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Donald Trump

Burisma Group, the Ukrainian energy company where former Vice President Joe Biden's son once served on the board of directors, keeps a low profile. Although the company advertises itself as one of Ukraine's largest private natural gas producers, it is almost impossible to find.

On its website, Burisma lists an address in Cyprus, and in the Ukrainian capital, Kyiv, the company's offices are ensconced inside a nondescript, five-story business center in a residential neighborhood.

Updated at 6:45 p.m. ET

House Speaker Nancy Pelosi did not rule out a vote by the full chamber on its impeachment inquiry into President Trump — but she restated her belief on Friday that none is required for it to move ahead.

Pelosi, D-Calif., said on a trip to Atlanta that she was unmoved by calls from the White House for a full vote. Trump said earlier in the day that he would send a letter to the speaker, which was expected to demand action by the full House.

Updated at 10:01 a.m. ET

Senior U.S. diplomats debated the propriety of a White House strategy aimed at pressuring Ukraine for political investigations in exchange for assistance and engagement with President Trump, new documents show.

The Democratic chairmen of three House committees investigating President Trump released dozens of text messages late Thursday from top State Department officials handling European and Ukrainian affairs.

President Donald Trump speaks in Billings, MT, Sep. 6 2018.
Corin Cates-Carney / Montana Public Radio

Montana’s congressional delegation is reacting in the wake of House Speaker Nancy Pelosi’s announcement this Tuesday that the House will move forward with an official impeachment inquiry of President Donald Trump.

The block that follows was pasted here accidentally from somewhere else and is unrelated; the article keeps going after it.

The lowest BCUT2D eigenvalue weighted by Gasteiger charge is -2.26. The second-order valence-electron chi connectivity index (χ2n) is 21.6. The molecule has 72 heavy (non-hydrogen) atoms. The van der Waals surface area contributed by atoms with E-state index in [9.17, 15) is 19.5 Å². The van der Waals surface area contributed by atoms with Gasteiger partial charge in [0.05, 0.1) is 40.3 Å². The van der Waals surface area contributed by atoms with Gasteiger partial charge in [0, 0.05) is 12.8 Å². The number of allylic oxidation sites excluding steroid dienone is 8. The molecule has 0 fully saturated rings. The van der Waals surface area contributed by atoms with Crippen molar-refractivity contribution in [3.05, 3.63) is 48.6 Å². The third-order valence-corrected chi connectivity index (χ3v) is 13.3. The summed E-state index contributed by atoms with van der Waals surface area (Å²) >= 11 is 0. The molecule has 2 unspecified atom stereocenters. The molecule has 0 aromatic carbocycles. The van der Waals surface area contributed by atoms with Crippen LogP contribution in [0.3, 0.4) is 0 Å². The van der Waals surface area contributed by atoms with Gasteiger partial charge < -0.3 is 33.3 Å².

On Tuesday morning, Republican Senator Steve Daines Tweeted “Impeachment. Obsession.” over a GIF of a character from the popular TV show “The Office” rolling his eyes.

A spokesperson wrote YPR that Daines “believes the Democrats sound like a broken record with their two plus years of impeachment threats.”

Millions of families in the U.S. struggled to get enough food to eat last year, but conditions appear to be getting better as the economy improves.

In a new report released Wednesday, the U.S. Department of Agriculture says that about 11 percent of households — just over 14 million — had trouble putting enough food on the table last year and that in about 4 percent of households, someone went hungry because there was not enough money to buy food.

While many Capitol Hill Republicans would like to avoid another public debate about whether to repeal the Affordable Care Act, President Trump and his appointees keep bringing it up — promising their own health plan that would be "phenomenal" and make the GOP "the party of health care."

Montana Senator Jon Tester sent an invitation Tuesday to President Donald Trump to meet wheat producers in Big Sandy. It comes in response to concerns over the President’s recent comments mocking the role of wheat in trade deals with Japan.

Tester Fires Back After Trump Disses Wheat

Aug 14, 2019
Wheat
(PD)

Montana senator and wheat farmer Jon Tester is firing back after President Trump mocked the role of wheat in trade with Japan. 

Voter values, 2018 Montana Elections Surveys. Data collected by the Human Ecology Learning & Problem Solving (HELPS) Lab, Montana State University‐Bozeman.
Cassidy Alexander, via Datawrapper / Montana Public Radio

New data released from a survey of Montana voters reveals details in the state’s political divides. It shows what voters think of candidates not originally from Montana, whether people think teachers should be able to carry guns in schools, and voters preferences on government spending and their trust in the news media.

The information comes from a pre- and post-2018-election poll from Montana State University and the Montana Television Network.

Montana U.S. Senator Steve Daines speaks at GovMatch 2019 in Billings on May 29.
Nicky Ouellet / Montana Public Radio

Monday, following this weekend’s two mass shootings in El Paso, Texas and Dayton, Ohio, Yellowstone Public Radio's Nicky Ouellet spoke with Montana’s Republican Senator Steve Daines, who was in Billings for the opening of a new patient recovery hospital. She asked the Senator about what Congress has done to curb mass shootings and whether members should cut their August recess short and return to DC to talk about gun violence. 

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